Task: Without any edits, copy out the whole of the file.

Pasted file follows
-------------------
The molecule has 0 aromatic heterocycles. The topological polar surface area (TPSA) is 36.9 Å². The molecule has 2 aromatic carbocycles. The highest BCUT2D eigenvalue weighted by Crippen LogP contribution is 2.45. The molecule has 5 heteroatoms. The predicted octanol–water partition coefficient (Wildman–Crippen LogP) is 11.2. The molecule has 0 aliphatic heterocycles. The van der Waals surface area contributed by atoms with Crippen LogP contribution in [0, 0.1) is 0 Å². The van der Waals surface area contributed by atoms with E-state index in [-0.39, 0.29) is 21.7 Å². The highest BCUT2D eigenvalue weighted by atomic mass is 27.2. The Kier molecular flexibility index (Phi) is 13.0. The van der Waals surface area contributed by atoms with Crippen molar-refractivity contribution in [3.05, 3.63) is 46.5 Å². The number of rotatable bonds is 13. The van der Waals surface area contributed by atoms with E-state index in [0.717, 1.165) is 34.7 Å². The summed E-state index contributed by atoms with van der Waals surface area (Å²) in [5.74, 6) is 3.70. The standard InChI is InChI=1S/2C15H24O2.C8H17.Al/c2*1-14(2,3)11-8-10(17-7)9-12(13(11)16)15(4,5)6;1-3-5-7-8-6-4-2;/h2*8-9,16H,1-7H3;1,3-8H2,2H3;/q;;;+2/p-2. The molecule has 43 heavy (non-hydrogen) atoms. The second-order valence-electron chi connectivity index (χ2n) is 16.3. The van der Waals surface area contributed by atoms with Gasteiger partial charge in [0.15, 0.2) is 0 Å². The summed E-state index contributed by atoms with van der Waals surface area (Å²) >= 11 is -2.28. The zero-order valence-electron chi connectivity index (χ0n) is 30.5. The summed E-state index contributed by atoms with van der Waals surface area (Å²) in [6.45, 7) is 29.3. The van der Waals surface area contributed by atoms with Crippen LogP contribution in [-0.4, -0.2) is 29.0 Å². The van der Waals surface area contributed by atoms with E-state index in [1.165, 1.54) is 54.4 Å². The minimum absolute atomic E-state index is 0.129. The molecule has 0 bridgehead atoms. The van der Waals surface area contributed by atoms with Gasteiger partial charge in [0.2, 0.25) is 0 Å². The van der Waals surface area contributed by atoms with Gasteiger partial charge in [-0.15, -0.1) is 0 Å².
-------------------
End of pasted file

The molecule has 0 aromatic heterocycles. The topological polar surface area (TPSA) is 36.9 Å². The molecule has 2 aromatic carbocycles. The highest BCUT2D eigenvalue weighted by Crippen LogP contribution is 2.45. The molecule has 5 heteroatoms. The predicted octanol–water partition coefficient (Wildman–Crippen LogP) is 11.2. The molecule has 0 aliphatic heterocycles. The van der Waals surface area contributed by atoms with Crippen LogP contribution in [0, 0.1) is 0 Å². The van der Waals surface area contributed by atoms with E-state index in [-0.39, 0.29) is 21.7 Å². The highest BCUT2D eigenvalue weighted by atomic mass is 27.2. The Kier molecular flexibility index (Phi) is 13.0. The van der Waals surface area contributed by atoms with Crippen molar-refractivity contribution in [3.05, 3.63) is 46.5 Å². The number of rotatable bonds is 13. The van der Waals surface area contributed by atoms with E-state index in [0.717, 1.165) is 34.7 Å². The summed E-state index contributed by atoms with van der Waals surface area (Å²) in [5.74, 6) is 3.70. The standard InChI is InChI=1S/2C15H24O2.C8H17.Al/c2*1-14(2,3)11-8-10(17-7)9-12(13(11)16)15(4,5)6;1-3-5-7-8-6-4-2;/h2*8-9,16H,1-7H3;1,3-8H2,2H3;/q;;;+2/p-2. The molecule has 43 heavy (non-hydrogen) atoms. The second-order valence-electron chi connectivity index (χ2n) is 16.3. The van der Waals surface area contributed by atoms with Gasteiger partial charge in [0.15, 0.2) is 0 Å². The summed E-state index contributed by atoms with van der Waals surface area (Å²) >= 11 is -2.28. The zero-order valence-electron chi connectivity index (χ0n) is 30.5. The summed E-state index contributed by atoms with van der Waals surface area (Å²) in [6.45, 7) is 29.3. The van der Waals surface area contributed by atoms with Crippen LogP contribution in [-0.4, -0.2) is 29.0 Å². The van der Waals surface area contributed by atoms with E-state index in [1.165, 1.54) is 54.4 Å². The minimum absolute atomic E-state index is 0.129. The molecule has 0 bridgehead atoms. The van der Waals surface area contributed by atoms with Gasteiger partial charge in [0.2, 0.25) is 0 Å². The van der Waals surface area contributed by atoms with Gasteiger partial charge in [-0.15, -0.1) is 0 Å².